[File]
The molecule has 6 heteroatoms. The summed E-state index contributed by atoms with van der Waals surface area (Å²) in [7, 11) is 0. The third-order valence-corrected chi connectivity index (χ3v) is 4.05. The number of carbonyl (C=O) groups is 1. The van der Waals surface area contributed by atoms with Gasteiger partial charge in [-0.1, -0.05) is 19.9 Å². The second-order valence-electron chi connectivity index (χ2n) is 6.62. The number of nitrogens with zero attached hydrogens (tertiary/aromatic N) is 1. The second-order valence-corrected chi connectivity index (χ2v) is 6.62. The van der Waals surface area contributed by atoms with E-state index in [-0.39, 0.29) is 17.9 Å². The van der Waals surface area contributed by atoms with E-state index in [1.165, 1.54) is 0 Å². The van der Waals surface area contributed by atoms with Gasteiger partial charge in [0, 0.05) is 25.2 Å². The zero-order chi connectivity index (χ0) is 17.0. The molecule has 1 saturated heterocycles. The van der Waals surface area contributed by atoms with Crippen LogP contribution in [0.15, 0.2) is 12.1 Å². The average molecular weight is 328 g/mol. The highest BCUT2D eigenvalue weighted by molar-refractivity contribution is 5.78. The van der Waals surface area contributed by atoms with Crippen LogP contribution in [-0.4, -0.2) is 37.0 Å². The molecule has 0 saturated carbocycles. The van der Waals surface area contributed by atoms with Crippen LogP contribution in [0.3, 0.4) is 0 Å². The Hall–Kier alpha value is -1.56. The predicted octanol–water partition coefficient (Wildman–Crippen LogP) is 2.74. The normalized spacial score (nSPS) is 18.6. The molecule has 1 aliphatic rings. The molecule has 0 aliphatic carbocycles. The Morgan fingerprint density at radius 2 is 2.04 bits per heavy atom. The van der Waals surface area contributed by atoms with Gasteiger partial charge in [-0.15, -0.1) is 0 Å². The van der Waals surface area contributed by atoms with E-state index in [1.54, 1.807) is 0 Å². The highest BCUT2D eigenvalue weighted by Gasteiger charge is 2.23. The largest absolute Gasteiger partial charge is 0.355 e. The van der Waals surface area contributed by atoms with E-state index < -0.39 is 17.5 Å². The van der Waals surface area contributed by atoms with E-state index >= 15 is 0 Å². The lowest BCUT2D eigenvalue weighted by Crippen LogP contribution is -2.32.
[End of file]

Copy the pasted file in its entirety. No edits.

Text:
The molecule has 6 heteroatoms. The summed E-state index contributed by atoms with van der Waals surface area (Å²) in [7, 11) is 0. The third-order valence-corrected chi connectivity index (χ3v) is 4.05. The number of carbonyl (C=O) groups is 1. The van der Waals surface area contributed by atoms with Gasteiger partial charge in [-0.1, -0.05) is 19.9 Å². The second-order valence-electron chi connectivity index (χ2n) is 6.62. The number of nitrogens with zero attached hydrogens (tertiary/aromatic N) is 1. The second-order valence-corrected chi connectivity index (χ2v) is 6.62. The van der Waals surface area contributed by atoms with E-state index in [-0.39, 0.29) is 17.9 Å². The van der Waals surface area contributed by atoms with E-state index in [1.165, 1.54) is 0 Å². The van der Waals surface area contributed by atoms with Gasteiger partial charge in [0, 0.05) is 25.2 Å². The zero-order chi connectivity index (χ0) is 17.0. The molecule has 1 saturated heterocycles. The van der Waals surface area contributed by atoms with Crippen LogP contribution in [0.15, 0.2) is 12.1 Å². The average molecular weight is 328 g/mol. The highest BCUT2D eigenvalue weighted by molar-refractivity contribution is 5.78. The van der Waals surface area contributed by atoms with Crippen LogP contribution in [-0.4, -0.2) is 37.0 Å². The molecule has 0 saturated carbocycles. The van der Waals surface area contributed by atoms with Crippen LogP contribution in [0.3, 0.4) is 0 Å². The Hall–Kier alpha value is -1.56. The predicted octanol–water partition coefficient (Wildman–Crippen LogP) is 2.74. The normalized spacial score (nSPS) is 18.6. The molecule has 1 aliphatic rings. The molecule has 0 aliphatic carbocycles. The Morgan fingerprint density at radius 2 is 2.04 bits per heavy atom. The van der Waals surface area contributed by atoms with Gasteiger partial charge in [-0.15, -0.1) is 0 Å². The van der Waals surface area contributed by atoms with E-state index in [1.54, 1.807) is 0 Å². The highest BCUT2D eigenvalue weighted by Gasteiger charge is 2.23. The largest absolute Gasteiger partial charge is 0.355 e. The van der Waals surface area contributed by atoms with E-state index < -0.39 is 17.5 Å². The van der Waals surface area contributed by atoms with E-state index >= 15 is 0 Å². The lowest BCUT2D eigenvalue weighted by Crippen LogP contribution is -2.32.